This book is 549 pages long, but it was still too short for me. I was extremely entertained with Grave Mercy, more than I originally thought I would be. I could not put the book down and focus on other things, instead I needed to know what was going to happen next. Usually, I find that first books in a series don’t hold my interest enough to continue on to the second and third volumes, but I will be most definitely buying the entire series. I am thoroughly impressed with Robin LaFevers.

I loved all the characters, even the baddies. I especially loved Beast and his last scene with Ismae. Characterization in this book was so good. I cannot stress it enough. The writing is beautiful, but not pretentious, and keeps you guessing until the very end. ( )
  CinaChilders | Aug 13, 2014 |
I am not a big fan of paranormal stories, but that aspect of this book is fairly minor. The historical fiction aspects were well done and I found the setting of 1480s Brittany fascinating.

Erin Moon did an excellent narration - I look forward to listening her narrate other audiobooks. ( )
  leslie.98 | Jul 4, 2014 |
This is a book about assassin nuns and that’s probably all you need to know to guess how crazy awesome it’s going to be! However, for the sake of thoroughness… The book focuses on Ismae, a girl whose near death marked her as a servant of Mortain, the god of death. When she flees an arranged marriage, this means there is a place for her at Mortain’s convent where she will be trained as an assassin. To date, her life has only put her in contact with brutal, cruel men and she has no qualms agreeing to go on a mission that will include killing anyone Mortain marks for death. Her experience in the real world, however, quickly makes her realize that both men and Mortain’s orders are more complex than she thought.

I had the great pleasure of attending a discussion with Robin LaFevers at the Rochester Teen Book Festival this year. I hadn’t read Grave Mercy yet, but the conversation made me certain I wanted to. It was clear that the historical research she did for this book was just fantastic. Several large plot elements and characters are based on real historical events. Even the small details, from poisons to perfume ingredients, are well researched. I loved the richness of the setting in this book and I think that research had a lot to do with it.

The main character is impressive and unique. She’s not stereotypically attractive and she’s had some bad experiences, which allows for great character growth later in the book. Ismae becomes more confident in herself and learns that not all men are evil, without doing too much swooning over them either. She also has to make some very hard decisions. The theological questions about fate and the will of god were very interesting, leading to deeper moral questions that I love and usually expect more from sci fi than from fantasy.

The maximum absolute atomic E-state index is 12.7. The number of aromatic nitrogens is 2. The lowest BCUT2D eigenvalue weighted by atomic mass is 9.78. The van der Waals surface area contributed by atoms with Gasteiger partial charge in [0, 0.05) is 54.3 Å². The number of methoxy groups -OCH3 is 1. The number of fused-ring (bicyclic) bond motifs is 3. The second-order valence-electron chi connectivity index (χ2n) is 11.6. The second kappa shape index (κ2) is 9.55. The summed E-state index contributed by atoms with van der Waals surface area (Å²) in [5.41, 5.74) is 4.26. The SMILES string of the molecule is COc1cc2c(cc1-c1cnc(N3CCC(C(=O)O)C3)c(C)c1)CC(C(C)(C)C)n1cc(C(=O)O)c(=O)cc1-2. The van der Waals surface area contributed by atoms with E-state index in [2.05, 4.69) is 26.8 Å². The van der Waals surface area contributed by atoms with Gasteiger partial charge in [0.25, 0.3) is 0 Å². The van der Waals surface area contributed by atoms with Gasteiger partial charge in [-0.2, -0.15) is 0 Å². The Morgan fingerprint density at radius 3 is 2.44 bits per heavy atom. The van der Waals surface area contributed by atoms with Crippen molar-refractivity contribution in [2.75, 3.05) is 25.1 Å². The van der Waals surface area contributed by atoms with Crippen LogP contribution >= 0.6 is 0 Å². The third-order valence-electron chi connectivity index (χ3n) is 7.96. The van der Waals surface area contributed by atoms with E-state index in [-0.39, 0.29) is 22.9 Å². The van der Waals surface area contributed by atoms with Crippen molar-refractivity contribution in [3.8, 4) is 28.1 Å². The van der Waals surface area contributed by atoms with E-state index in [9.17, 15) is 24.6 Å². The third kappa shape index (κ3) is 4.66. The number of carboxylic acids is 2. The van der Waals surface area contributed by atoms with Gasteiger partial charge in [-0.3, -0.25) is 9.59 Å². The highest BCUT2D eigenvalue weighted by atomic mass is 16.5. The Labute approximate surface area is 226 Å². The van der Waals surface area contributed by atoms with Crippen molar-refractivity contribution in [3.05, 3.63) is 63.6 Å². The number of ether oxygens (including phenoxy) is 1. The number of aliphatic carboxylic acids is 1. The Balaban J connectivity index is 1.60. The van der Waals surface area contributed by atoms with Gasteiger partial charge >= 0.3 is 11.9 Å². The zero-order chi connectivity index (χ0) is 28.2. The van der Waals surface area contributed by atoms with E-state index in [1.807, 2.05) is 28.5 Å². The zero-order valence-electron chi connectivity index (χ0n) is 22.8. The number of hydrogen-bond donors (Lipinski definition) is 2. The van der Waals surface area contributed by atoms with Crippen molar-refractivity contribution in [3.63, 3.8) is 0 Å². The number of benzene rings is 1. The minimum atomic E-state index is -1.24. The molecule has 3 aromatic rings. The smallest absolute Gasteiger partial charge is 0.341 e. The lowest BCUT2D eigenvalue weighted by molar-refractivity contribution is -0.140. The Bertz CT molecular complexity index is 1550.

This book swept me away. The setting, the main character, and the moral questions were all wrapped up in constant action that made it hard for me to even pause to take notes. The ending was suitably epic and even without a cliff hanger (which I didn’t miss!), I couldn’t wait to dive into the next book. If you like fantasy or historical fiction, you should definitely listen to the hype and pick up Grave Mercy.

This review first published on Doing Dewey. ( )
  DoingDewey | Jun 29, 2014 |
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LaFevers, Robinprimary authorall editionsconfirmed
Moon, ErinNarratorsecondary authorsome editionsconfirmed
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For Mark, who first showed me what true love looked like.
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I bear a deep red stain that runs from my left shoulder down to my right hip, a trail left by the herbwitch's poison that my mother used to try to expell me from her womb. That I survived, according to the herbwitch, is no miracle but a sign that I have been sired by the god of death himself.
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Amazon.com Amazon.com Review (ISBN 054762834X, Hardcover)

Amazon Best Books of the Month, April 2012: Seventeen-year-old Ismae was fathered by Saint Mortain, the God of Death, and one dark and stormy night, she is brought to a mysterious convent where his many daughters are trained as assassins. When she is given an important assignment to protect the Duchess of Brittany and kill the traitor in her court, Ismae begins to learn that being a handmaiden of Death may not mean what the nuns taught her. But her burgeoning independence comes with consequences, and the fate of an entire country--and the only man she could ever love--hangs in the balance. Set in medieval France with historically accurate details, Grave Mercy is the first book in a gritty, fast-paced trilogy, and gives thrilling new meaning to the term "girl power." --Juliet Disparte

(retrieved from Amazon Mon, 30 Sep 2013 13:52:13 -0400)

In the fifteenth-century kingdom of Brittany, seventeen-year-old Ismae escapes from the brutality of an arranged marriage into the sanctuary of the convent of St. Mortain, where she learns that the god of Death has blessed her with dangerous gifts--and a violent destiny.… (more)